I have a confession to make. One which, I know, that will alarm and offend and probably even disgust many of my fellow Remainers. Like them I think leaving the EU is very much a bad idea. It is a bad idea for the UK as a whole and will (in my opinion anyway) be even more damaging still for Northern Ireland.
Whatever the faults of the EU - and I admit there are major faults - I think we'd be better off trying to resolve them from within.
I feel sorry for oul' Theresa who I think was always on a hiding to nothing. And I really don't like Boris or Jacob or any other of those self-serving Brexiteers slavering like vultures over the keys to Number 10. I can't stand Jezza either. Or his wannabe replacement Tom Watson.
But here's the thing.
Despite the fact that I don't like his message, his politics or the company he keeps, I do... here it comes, brace yourself... I do sort of like Nigel Farage.
Yes, I know this is the one thing which media commentators today must never, ever admit to.
And okay, maybe "like" is going a bit too far.
But, put it like this - I do see what people see in him. Farage for all his many faults appeals to exactly the sort of people all those named above claim to care about deeply and to represent.
Except that they don't.
Farage appeals to the sceptical, mostly northern working-class who are alternatively ignored by their political patronisers down south, or are collectively dismissed as elderly, white, male bigots. Racists. Thickos. Oiks.
This is what political discourse now comes down to. We don't listen anymore to others who don't share our view - we don't try to understand them. We just call them names and assign to them the basest of motives.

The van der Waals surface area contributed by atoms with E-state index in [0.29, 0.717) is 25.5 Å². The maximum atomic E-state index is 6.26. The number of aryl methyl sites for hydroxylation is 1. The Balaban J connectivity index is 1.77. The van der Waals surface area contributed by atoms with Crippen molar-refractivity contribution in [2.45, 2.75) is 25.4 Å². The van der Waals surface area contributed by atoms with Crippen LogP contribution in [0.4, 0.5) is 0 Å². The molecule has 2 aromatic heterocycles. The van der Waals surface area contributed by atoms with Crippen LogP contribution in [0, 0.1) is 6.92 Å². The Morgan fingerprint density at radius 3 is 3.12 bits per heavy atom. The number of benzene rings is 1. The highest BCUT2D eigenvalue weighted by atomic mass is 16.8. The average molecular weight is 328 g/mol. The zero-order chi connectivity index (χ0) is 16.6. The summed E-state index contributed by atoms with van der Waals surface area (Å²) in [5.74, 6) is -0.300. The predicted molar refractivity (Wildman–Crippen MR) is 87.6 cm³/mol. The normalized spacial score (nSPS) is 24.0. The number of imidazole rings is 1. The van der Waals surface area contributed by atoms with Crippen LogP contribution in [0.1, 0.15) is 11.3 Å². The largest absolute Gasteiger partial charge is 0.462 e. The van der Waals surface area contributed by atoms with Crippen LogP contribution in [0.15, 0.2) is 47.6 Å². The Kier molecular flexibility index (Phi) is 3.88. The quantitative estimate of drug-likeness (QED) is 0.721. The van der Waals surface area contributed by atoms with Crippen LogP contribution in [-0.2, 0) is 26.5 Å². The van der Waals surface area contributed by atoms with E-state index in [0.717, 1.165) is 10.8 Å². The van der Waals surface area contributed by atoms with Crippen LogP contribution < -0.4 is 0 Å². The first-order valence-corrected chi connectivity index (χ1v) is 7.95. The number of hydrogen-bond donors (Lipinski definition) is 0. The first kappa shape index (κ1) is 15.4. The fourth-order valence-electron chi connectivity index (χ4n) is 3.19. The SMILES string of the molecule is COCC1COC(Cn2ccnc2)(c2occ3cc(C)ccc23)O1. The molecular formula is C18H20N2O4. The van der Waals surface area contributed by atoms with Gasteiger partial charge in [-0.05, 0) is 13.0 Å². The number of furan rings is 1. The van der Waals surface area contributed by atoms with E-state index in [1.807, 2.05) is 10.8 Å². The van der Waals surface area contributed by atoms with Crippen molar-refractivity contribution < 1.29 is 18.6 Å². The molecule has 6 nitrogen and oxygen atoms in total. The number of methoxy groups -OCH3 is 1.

The 17.5 million people who voted for Brexit are thus condemned as one homogeneous mass of swivel-eyed racism. What Hillary dubbed the Deplorables.
Never in my lifetime, I think, has such a large popular vote been so dismissed with so very little rational debate or analysis as to why all those people would have voted 'out'.
No wonder then, they've turned to Farage.
It's rightly been pointed out that part of his success has been down to the fact that almost alone among political parties out there, his is a simple, single-issue message. Brexit. End of.
But also working in his favour surely, is that he's less of a poseur than so many people in politics these days.
He doesn't artfully mess up the hair and play the toff-buffoon like Boris. Or just play the throwback-toff like Rees-Mogg. He isn't po-faced and pompous like the entire Labour front bench.
He even occasionally looks like he's enjoying himself.
He has that distinct face that is part Simpson's cartoon endlessly broken into that cheery (although sometimes, admittedly, manic) grin.
He's not adverse to a pint down the pub. He clowns around a bit. He seems to have a sense of humour.
Above all he doesn't squirm at the sight of his working-class followers the way so many on the Left do.
He bounces back from attack by milkshake and Marr, the grin undiminished.